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James Parker, Chief of Police
Reno Nevada 

 Police Chief Jason Soto began his career with the Reno Police Department in 1997. Chief Soto has worked a variety of assignments to include the Patrol Division, Horse  Mounted Unit, Police Training Officer, Background Investigator, and Chief Polygraph Examiner. Chief Soto is the former President of the Reno Police Protective Association where he became nationally recognized in collective bargaining, police officer rights, and discipline and working conditions. He is also recognized for his training and seminars on labor management topics.

Chief Soto has a strong belief in community interaction and has donated hundreds of hours to local charities including the Special Olympics, Mom’s on the Run, and the Make A Wish program helping childred in need.

Chief Soto comes from a family dedicated to law enforcement and has proudly lived in the Reno area since 1978.

Chief Soto currently serves on the State of Nevada P.O.S.T. Commission (Peace Officer Standards and Training).

Chief Soto has a degree in Criminal Justice and is currently working toward a second degree in Public Administration.


2015 Reno Police Annual Report

2016 Reno Police Annual Report

2017 Reno Police Annual Report

2018 Reno Police Annual Report

James Parker, Chief of Police - 1972 - 1981

The Reno Police Department paid special tribute to Master Officer Dan Parker for his 28 years of service to our community and the Reno Police Department. -- (Left to Right) Commander Mark Katre, Chief Jason Soto, Master Officer Daniel Parker, Deputy Chief Tom Robinson, Deputy Chief Mac Venzon, Commander Oliver Miller.

by Jim Gibbs

In April 2018, Reno City Manager Sabra Newby recommended Assistant Police Chief Jason Soto, who had been the city's acting police chief since 2015, be named to the top post permanently. Ms. Newby became the second Reno City Manager to support the appointment of Jason Sato. Chief Soto had served as the interim police chief since May of 2015 when he was selected by then City Manager Andrew Clinger. Soto, who was serving as a detective at the time, was an unconventional choice but supported by a city council that view itself as "nontraditional" seeking progressive change. Instead of a college degree and executive police training, Clinger and council members said they value Soto's ties to the community, his relationship with rank-and-file officers and the wide respect he had earned in the department and among city management during his time as the union leader.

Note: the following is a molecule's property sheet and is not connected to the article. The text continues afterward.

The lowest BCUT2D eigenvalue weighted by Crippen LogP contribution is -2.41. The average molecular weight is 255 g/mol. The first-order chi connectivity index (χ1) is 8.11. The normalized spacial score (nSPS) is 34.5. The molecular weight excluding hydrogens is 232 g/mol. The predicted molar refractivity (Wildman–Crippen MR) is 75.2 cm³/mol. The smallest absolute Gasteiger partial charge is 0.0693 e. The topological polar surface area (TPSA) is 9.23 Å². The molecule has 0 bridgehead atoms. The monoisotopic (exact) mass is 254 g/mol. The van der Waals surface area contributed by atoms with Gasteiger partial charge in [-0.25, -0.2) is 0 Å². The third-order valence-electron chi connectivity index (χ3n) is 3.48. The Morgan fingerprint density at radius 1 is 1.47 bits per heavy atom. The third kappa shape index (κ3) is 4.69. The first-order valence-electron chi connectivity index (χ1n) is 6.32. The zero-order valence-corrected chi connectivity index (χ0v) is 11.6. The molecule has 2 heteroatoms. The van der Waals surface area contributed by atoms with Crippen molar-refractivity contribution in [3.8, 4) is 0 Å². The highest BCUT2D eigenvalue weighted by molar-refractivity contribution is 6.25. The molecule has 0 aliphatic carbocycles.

For a council intent on changing the culture of the police department, they wanted some-one they knew and could trust to take the reins during the interim. Jason Soto fit the bill.

In speaking of others within the department interested in the job, Mayor Hillary Schieve said, "It's not that I don't trust them, it's just that I didn't have a relationship with the command staff." Mayor Schieve, who acknowledged she gave Clinger feedback on his top choices for the job during his decision-making process. Mayor Schieve had served as the At-Large Reno City Council Member since 2012 also offered, "I've known Jason on a very professional level. He was always a point of contact for council when we had questions about the police department. His door was always open to us."

Councilman Oscar Delgado who was also first elected in 2012 said it's time for the department to move in a "more progressive direction." "Soto, having been there for 18 years, he understands a lot of those aspects," Delgado said.

Soto, who held the rank of detective when he was selected as the interim chief by former City Manager Andrew Clinger, was a controversial choice to lead the city's 445-person department because he didn't meet the minimum qualifications outlined in city law. A high school graduate, Soto didn't have the bachelor's degree, management experience or professional supervisory training required by the law.

Clinger appointed him to the position of assistant police chief and gave him two years to complete his associate's degree and obtain his management certificates from the Peace Officer Standards and Training commission.